An earlier urobiome study detected differences in the pre-treatment urobiome between individuals with good and poor clinical responses to therapy with solifenacin, an anticholinergic agonist. If this finding was replicated and validated in larger study populations, this suggests that the urobiome could be used for pre-treatment counseling. However, in this study evaluating urobiome characteristics associated with mirabegron treatment, pre-treatment differences were not associated with clinical response. Instead, we detected changes in the urobiome based on the clinical response. This raises the intriguing question regarding the relationship between overactive bladder symptoms and urobiome characteristics. It is certainly feasible that the urobiome moves toward a more “normal” state as overactive bladder symptoms respond to mirabegron treatment. The mechanistic possibilities explaining these findings, and the differences between these two classes of medication, deserve thoughtful exploration.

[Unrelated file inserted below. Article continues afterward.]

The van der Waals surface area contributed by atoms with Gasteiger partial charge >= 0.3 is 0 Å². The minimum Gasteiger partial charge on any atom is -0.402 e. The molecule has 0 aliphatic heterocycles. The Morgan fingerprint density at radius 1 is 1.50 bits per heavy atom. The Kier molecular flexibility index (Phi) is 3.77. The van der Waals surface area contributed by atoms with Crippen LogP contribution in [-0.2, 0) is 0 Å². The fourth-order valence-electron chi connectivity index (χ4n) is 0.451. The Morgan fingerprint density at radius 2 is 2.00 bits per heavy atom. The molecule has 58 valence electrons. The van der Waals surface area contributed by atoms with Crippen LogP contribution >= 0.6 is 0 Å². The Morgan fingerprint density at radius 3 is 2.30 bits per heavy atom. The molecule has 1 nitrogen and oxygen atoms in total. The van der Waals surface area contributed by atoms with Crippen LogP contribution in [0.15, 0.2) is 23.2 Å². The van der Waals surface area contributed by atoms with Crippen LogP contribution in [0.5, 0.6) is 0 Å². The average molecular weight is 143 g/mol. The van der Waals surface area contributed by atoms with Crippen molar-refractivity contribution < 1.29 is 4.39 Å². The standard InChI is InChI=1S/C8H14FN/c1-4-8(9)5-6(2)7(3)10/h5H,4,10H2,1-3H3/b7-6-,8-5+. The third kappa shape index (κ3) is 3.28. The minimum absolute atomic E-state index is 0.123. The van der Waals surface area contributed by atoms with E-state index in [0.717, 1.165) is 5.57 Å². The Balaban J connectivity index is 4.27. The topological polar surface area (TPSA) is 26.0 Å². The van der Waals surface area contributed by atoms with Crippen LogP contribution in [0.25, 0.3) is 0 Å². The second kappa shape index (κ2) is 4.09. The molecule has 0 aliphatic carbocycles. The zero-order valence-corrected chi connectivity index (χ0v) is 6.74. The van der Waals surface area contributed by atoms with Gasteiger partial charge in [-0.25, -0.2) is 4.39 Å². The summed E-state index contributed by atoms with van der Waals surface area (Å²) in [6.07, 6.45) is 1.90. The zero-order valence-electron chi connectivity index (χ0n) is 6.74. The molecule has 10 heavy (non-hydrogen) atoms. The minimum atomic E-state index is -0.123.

It is clear that there are subgroups of overactive bladder patients whose chance for clinical response can be determined with more precision. Clearly, one “anticipated symptom response rate” is not appropriate for counseling. Patients would benefit from more specific counseling regarding the probability of symptom response to overactive bladder medication – the urobiome may have potential to assist with a refined estimate for symptoms response. Clinicians would be pleased to avoid the risk of medical intolerance, bothersome side effects, and/or ineffective therapy if they knew that the chance of symptom response was negligible.
The intriguing urobiome associations reported in this study, when coupled with the prior study describing the urobiome associations with solifenacin response, maybe a key to important clinical insights that can benefit the care of the many individuals affected with overactive bladder.
Written by: Thomas Halverson, Elizabeth R. Mueller, Linda Brubaker, Alan J. Wolfe
Department of Microbiology and Immunology, Stritch School of Medicine, Loyola University Chicago, Maywood, IL, USA., Division of Female Pelvic Medicine and Reconstructive Surgery, Departments of Urology & Obstetrics/Gynecology, Loyola University Medical Center, Maywood, IL, USA., Department of Obstetrics, Gynecology and Reproductive Sciences, University of California San Diego, La Jolla, CA, USA., Department of Microbiology and Immunology, Stritch School of Medicine, Loyola University Chicago, Maywood, IL, USA.
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